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Old 03-08-2010, 08:29 PM   #21
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Quote:
Originally Posted by BRaWNy View Post
As far as I know, if someone has bloodtype "0", he would not have any problems with beef (red meat and its fat), and digesting it.
The other blood types have some issues with beef (red meat).
For example blood type "A", can not handle red meat, but is OK with poultry and fish.
Either is he natural or not.

The paleo man was blood type "0".
The other blood types were developed later, when the humans started slowly to cultivate grains etc and hunt less etc

Therefor someone who has blood type "0", can handle more the beef, but have problem with grains and starch, and someone who has "A" can handle more the grains and have problems with beef (red meat).

From experience:
I'm blood type "0", and when I diet, the only thing I don' t have problem from grains and starch, is basmati rice and yams.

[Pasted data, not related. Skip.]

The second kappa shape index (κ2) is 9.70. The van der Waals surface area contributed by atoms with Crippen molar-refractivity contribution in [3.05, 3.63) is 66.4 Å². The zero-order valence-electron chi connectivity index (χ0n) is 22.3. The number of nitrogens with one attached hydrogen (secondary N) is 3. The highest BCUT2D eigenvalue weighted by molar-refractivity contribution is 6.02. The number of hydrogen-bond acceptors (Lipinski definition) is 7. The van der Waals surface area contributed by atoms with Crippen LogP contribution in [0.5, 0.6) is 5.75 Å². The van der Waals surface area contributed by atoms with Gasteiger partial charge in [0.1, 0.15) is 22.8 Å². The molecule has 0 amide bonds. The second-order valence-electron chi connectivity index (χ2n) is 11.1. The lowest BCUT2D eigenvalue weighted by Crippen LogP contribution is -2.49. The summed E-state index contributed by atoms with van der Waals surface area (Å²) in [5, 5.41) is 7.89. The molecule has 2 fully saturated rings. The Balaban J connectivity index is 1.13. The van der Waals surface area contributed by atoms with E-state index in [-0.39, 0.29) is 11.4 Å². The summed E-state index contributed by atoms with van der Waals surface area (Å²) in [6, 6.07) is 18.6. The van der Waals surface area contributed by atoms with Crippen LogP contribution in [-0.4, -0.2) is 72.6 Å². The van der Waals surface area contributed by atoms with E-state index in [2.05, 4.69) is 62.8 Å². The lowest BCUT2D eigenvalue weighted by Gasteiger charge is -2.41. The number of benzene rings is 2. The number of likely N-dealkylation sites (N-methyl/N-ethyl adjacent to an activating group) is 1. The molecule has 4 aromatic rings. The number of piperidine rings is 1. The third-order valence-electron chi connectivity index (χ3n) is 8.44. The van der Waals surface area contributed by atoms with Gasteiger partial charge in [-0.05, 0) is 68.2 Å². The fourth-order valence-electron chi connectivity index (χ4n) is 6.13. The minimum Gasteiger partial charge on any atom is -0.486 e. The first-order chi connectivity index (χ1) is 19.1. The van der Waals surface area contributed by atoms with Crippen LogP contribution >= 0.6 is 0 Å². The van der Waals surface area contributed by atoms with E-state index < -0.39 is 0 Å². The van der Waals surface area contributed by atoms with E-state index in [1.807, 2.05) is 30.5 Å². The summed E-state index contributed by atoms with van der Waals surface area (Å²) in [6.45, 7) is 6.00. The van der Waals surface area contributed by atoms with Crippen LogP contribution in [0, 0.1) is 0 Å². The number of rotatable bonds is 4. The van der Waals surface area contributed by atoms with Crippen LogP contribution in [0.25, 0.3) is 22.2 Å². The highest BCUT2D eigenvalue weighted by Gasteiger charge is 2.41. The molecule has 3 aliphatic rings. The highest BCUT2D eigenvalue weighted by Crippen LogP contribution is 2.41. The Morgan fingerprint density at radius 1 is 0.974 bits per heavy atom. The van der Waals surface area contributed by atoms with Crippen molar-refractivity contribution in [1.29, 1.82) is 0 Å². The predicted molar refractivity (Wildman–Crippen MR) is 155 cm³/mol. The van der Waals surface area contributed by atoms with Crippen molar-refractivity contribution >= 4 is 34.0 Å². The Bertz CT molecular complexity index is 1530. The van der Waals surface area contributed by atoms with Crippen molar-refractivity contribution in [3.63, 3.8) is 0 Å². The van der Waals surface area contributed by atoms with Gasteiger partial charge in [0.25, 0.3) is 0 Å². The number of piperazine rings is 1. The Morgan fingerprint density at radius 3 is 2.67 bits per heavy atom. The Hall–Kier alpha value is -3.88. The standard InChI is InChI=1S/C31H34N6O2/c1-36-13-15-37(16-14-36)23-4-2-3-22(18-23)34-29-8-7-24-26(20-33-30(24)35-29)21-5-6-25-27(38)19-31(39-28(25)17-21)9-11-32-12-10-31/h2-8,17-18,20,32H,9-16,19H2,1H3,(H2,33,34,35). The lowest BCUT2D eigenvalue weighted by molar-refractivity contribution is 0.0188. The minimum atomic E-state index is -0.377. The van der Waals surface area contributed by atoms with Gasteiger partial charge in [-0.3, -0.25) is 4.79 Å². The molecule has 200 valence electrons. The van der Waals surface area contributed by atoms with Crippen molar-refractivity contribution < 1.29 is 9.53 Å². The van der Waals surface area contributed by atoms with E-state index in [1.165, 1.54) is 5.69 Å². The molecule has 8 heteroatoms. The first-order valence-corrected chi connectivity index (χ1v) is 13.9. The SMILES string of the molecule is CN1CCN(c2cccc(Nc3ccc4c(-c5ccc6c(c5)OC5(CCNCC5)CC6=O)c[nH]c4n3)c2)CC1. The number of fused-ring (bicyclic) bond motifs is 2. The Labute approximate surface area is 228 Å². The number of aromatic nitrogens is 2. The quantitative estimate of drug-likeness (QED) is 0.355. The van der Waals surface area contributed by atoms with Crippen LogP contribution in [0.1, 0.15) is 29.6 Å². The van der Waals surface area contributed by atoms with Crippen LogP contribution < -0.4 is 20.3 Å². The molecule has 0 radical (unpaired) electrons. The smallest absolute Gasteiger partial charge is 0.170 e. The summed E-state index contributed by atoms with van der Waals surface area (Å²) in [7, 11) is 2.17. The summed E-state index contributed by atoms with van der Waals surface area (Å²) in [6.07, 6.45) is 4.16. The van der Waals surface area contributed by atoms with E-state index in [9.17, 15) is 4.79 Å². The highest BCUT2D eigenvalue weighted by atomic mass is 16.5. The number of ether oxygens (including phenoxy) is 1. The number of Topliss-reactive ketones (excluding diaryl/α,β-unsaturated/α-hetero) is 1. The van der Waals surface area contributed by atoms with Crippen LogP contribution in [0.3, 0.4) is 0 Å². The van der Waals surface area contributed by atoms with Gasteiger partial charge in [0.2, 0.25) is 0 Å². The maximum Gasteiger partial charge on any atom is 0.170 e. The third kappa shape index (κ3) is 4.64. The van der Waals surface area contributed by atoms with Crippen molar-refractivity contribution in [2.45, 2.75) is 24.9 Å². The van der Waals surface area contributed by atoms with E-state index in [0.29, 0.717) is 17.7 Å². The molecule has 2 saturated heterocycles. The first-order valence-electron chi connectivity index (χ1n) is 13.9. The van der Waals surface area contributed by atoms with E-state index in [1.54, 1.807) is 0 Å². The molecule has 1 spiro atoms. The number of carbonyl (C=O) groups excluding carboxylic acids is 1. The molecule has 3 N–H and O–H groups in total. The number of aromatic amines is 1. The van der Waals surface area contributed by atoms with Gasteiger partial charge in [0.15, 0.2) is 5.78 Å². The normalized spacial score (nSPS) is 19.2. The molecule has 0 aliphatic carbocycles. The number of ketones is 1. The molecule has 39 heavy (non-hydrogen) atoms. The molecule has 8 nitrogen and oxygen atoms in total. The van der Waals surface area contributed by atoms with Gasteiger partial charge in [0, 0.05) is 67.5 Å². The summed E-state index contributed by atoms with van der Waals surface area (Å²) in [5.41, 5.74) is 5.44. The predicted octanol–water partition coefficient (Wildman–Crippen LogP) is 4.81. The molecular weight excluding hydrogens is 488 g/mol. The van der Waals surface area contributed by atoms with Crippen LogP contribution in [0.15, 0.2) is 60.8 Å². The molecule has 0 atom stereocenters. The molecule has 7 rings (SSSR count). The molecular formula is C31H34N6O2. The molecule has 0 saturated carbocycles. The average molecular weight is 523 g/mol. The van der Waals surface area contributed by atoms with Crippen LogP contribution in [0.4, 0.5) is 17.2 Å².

All the other starches, makes it for me hard to get cutted, or if you want, makes it hard for the last weeks.
With beef no problem at all.
I read the book about the "blood type diets" a few years ago and recall thinking there was no way I could eat the way they suggested because I am type A negative. I eat beef, eggs, etc. on a daily basis and have not suffered from it in any way, but I'm a weird duck anyway.
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Old 03-08-2010, 08:41 PM   #22
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Default Saturated Fats

Article I have:

Saturated Fats Are Healthy To Eat

Finally, more evidence that points to what we already knew...
Dietary intakes of saturated fats are not linked to cardiovascular disease, so says a meta-analysis from across the world.

The conclusion that dietary intake of saturated fat was not associated with an increase in coronary heart disease or cardiovascular disease was reported in the American Journal of Clinical Nutrition this past February, 2010.

This study accumulated data from almost 350,000 subjects in twenty-one different studies. The data from these study subjects showed the development of approximately 11,000 cases of Coronary Heart Disease (CHD) or stroke. However, there was no link established between the subject's saturated fat intake and the incidence of CHD, stroke, or Cardiovascular Disease (CVD), and this did not change when the researchers focused their research to consider age or sex, or the quality of the study.